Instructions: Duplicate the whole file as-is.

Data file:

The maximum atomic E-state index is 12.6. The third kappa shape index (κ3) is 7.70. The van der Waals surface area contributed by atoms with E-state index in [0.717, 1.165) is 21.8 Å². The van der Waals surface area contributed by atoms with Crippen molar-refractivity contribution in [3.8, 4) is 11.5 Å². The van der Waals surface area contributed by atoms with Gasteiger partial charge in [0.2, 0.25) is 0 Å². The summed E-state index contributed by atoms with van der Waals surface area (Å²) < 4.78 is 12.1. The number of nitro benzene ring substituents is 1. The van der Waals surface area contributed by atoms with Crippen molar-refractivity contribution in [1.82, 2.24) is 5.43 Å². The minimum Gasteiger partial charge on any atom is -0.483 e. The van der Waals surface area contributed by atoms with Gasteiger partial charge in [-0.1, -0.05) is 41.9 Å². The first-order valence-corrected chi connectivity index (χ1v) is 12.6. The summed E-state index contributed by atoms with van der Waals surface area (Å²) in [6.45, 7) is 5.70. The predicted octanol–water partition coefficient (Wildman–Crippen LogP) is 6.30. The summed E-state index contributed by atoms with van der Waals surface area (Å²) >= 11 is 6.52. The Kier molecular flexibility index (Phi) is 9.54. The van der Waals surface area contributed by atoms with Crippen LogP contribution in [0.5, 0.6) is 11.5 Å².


The maximum atomic E-state index is 12.6. The third kappa shape index (κ3) is 7.70. The van der Waals surface area contributed by atoms with E-state index in [0.717, 1.165) is 21.8 Å². The van der Waals surface area contributed by atoms with Crippen molar-refractivity contribution in [3.8, 4) is 11.5 Å². The van der Waals surface area contributed by atoms with Gasteiger partial charge in [0.2, 0.25) is 0 Å². The summed E-state index contributed by atoms with van der Waals surface area (Å²) < 4.78 is 12.1. The number of nitro benzene ring substituents is 1. The van der Waals surface area contributed by atoms with Crippen molar-refractivity contribution in [1.82, 2.24) is 5.43 Å². The minimum Gasteiger partial charge on any atom is -0.483 e. The van der Waals surface area contributed by atoms with Gasteiger partial charge in [-0.1, -0.05) is 41.9 Å². The first-order valence-corrected chi connectivity index (χ1v) is 12.6. The summed E-state index contributed by atoms with van der Waals surface area (Å²) in [6.45, 7) is 5.70. The predicted octanol–water partition coefficient (Wildman–Crippen LogP) is 6.30. The summed E-state index contributed by atoms with van der Waals surface area (Å²) >= 11 is 6.52. The Kier molecular flexibility index (Phi) is 9.54. The van der Waals surface area contributed by atoms with Crippen LogP contribution in [0.5, 0.6) is 11.5 Å².